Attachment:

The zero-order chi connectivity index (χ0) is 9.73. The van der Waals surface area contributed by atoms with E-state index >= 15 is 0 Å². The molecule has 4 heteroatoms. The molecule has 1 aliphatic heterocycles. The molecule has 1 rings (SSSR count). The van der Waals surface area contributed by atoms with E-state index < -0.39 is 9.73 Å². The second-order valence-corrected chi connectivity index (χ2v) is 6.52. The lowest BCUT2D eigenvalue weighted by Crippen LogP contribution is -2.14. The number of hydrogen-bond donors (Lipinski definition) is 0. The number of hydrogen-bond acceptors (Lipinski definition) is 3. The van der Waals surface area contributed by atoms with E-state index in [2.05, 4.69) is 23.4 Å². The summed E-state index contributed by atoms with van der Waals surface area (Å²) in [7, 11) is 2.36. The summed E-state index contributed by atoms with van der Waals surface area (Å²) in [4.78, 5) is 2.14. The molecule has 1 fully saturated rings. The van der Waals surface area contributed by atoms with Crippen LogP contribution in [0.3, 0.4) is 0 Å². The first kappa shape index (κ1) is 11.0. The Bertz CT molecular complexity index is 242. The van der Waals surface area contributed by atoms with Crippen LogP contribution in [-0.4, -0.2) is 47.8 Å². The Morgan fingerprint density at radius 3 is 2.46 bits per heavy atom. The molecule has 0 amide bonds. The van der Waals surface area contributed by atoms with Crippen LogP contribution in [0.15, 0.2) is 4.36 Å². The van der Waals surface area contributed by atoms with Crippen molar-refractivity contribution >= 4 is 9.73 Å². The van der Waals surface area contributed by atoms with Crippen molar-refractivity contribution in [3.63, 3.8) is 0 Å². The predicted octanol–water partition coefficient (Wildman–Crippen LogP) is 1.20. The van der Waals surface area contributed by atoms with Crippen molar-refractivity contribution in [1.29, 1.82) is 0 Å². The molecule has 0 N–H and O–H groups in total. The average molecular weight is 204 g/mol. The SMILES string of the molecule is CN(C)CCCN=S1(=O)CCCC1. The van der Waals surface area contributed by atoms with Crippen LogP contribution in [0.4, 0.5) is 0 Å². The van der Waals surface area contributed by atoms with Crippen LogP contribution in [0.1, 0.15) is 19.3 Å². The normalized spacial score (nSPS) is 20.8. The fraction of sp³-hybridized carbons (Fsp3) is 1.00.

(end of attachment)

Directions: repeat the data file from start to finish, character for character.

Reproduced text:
The zero-order chi connectivity index (χ0) is 9.73. The van der Waals surface area contributed by atoms with E-state index >= 15 is 0 Å². The molecule has 4 heteroatoms. The molecule has 1 aliphatic heterocycles. The molecule has 1 rings (SSSR count). The van der Waals surface area contributed by atoms with E-state index < -0.39 is 9.73 Å². The second-order valence-corrected chi connectivity index (χ2v) is 6.52. The lowest BCUT2D eigenvalue weighted by Crippen LogP contribution is -2.14. The number of hydrogen-bond donors (Lipinski definition) is 0. The number of hydrogen-bond acceptors (Lipinski definition) is 3. The van der Waals surface area contributed by atoms with E-state index in [2.05, 4.69) is 23.4 Å². The summed E-state index contributed by atoms with van der Waals surface area (Å²) in [7, 11) is 2.36. The summed E-state index contributed by atoms with van der Waals surface area (Å²) in [4.78, 5) is 2.14. The molecule has 1 fully saturated rings. The van der Waals surface area contributed by atoms with Crippen LogP contribution in [0.3, 0.4) is 0 Å². The first kappa shape index (κ1) is 11.0. The Bertz CT molecular complexity index is 242. The van der Waals surface area contributed by atoms with Crippen LogP contribution in [-0.4, -0.2) is 47.8 Å². The Morgan fingerprint density at radius 3 is 2.46 bits per heavy atom. The molecule has 0 amide bonds. The van der Waals surface area contributed by atoms with Crippen LogP contribution in [0.15, 0.2) is 4.36 Å². The van der Waals surface area contributed by atoms with Crippen molar-refractivity contribution >= 4 is 9.73 Å². The van der Waals surface area contributed by atoms with Crippen molar-refractivity contribution in [3.63, 3.8) is 0 Å². The predicted octanol–water partition coefficient (Wildman–Crippen LogP) is 1.20. The van der Waals surface area contributed by atoms with Crippen molar-refractivity contribution in [1.29, 1.82) is 0 Å². The molecule has 0 N–H and O–H groups in total. The average molecular weight is 204 g/mol. The SMILES string of the molecule is CN(C)CCCN=S1(=O)CCCC1. The van der Waals surface area contributed by atoms with Crippen LogP contribution in [0.4, 0.5) is 0 Å². The van der Waals surface area contributed by atoms with Crippen LogP contribution in [0.1, 0.15) is 19.3 Å². The normalized spacial score (nSPS) is 20.8. The fraction of sp³-hybridized carbons (Fsp3) is 1.00.